Saudi Arabian court sentences woman to 45 years in prison over social media posts

A Saudi Arabian court has sentenced a woman to almost half a century in prison for allegedly harming the country through her social media activity.

Nourah bint Saeed al-Qahtani, who hails from one of the biggest tribes in Saudi Arabia and has no apparent history of activism, was sentenced to 45 years in prison after being accused by a judge of "disrupting the cohesion of society" and "destabilizing the social fabric" via social media.

The judge also ruled that al-Qahtani "offended the public order through the information network."

It remains unclear what al-Qahtani posted online or where her hearing was held. She was taken into custody on July 4, 2021, according to the Washington-based human rights watchdog Democracy for the Arab World Now (DAWN), which is critical of the kingdom.

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"This seems like the beginning of a new wave of sentences and convictions by new judges who have been placed in the specialized criminal court," Abdullah Alaoudh, Research Director for Saudi Arabia and the United Arab Emirates at DAWN, said about the case.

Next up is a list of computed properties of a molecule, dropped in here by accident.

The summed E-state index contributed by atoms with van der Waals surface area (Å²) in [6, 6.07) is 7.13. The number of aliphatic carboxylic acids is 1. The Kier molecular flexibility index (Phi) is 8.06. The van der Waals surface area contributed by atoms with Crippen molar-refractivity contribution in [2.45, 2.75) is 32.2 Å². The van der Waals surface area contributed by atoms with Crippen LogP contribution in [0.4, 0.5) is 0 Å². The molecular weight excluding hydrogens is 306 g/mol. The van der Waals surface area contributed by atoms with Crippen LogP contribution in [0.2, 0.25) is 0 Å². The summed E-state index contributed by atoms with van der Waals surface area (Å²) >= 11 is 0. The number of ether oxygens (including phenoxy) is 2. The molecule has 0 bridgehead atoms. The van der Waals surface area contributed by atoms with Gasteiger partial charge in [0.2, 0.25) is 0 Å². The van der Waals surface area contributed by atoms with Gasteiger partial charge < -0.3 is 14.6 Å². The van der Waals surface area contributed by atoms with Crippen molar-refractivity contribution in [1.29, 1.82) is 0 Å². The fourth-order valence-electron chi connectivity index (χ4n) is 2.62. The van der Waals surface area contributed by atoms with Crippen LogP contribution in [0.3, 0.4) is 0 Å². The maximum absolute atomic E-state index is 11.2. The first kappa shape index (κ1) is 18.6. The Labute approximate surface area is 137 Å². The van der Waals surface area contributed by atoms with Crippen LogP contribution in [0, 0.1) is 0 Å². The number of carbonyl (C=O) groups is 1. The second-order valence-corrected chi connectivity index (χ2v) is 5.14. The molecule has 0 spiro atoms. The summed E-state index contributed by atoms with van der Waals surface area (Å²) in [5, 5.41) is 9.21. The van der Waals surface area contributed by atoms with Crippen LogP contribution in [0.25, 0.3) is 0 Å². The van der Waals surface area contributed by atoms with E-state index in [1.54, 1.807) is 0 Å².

Alaoudh says that al-Qahtani was jailed for "simply tweeting her opinions."

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"It is impossible not to connect the dots between Crown Prince Mohammed bin Salman’s meeting with President Biden last month in Jeddah and the uptick in the repressive attacks against anyone who dares criticize the crown prince or the Saudi government for well-documented abuses," Alaoudh told The Guardian.

The sentencing of al-Qahtani comes two weeks after Saudi Arabia sentenced 33-year-old Salma al-Shehab to 34 years in prison after the Saudi government concluded that she used her social media platform "to disrupt public order, undermine the security of society and stability of the state, and support those who had committed criminal actions according to the counterterrorism law and its financing."

The social media sentences have renewed attention on Prince Mohammed’s crackdown on dissent, even as the Islamic nation has granted women new freedoms like the right to drive.

Associated Press contributed to this report

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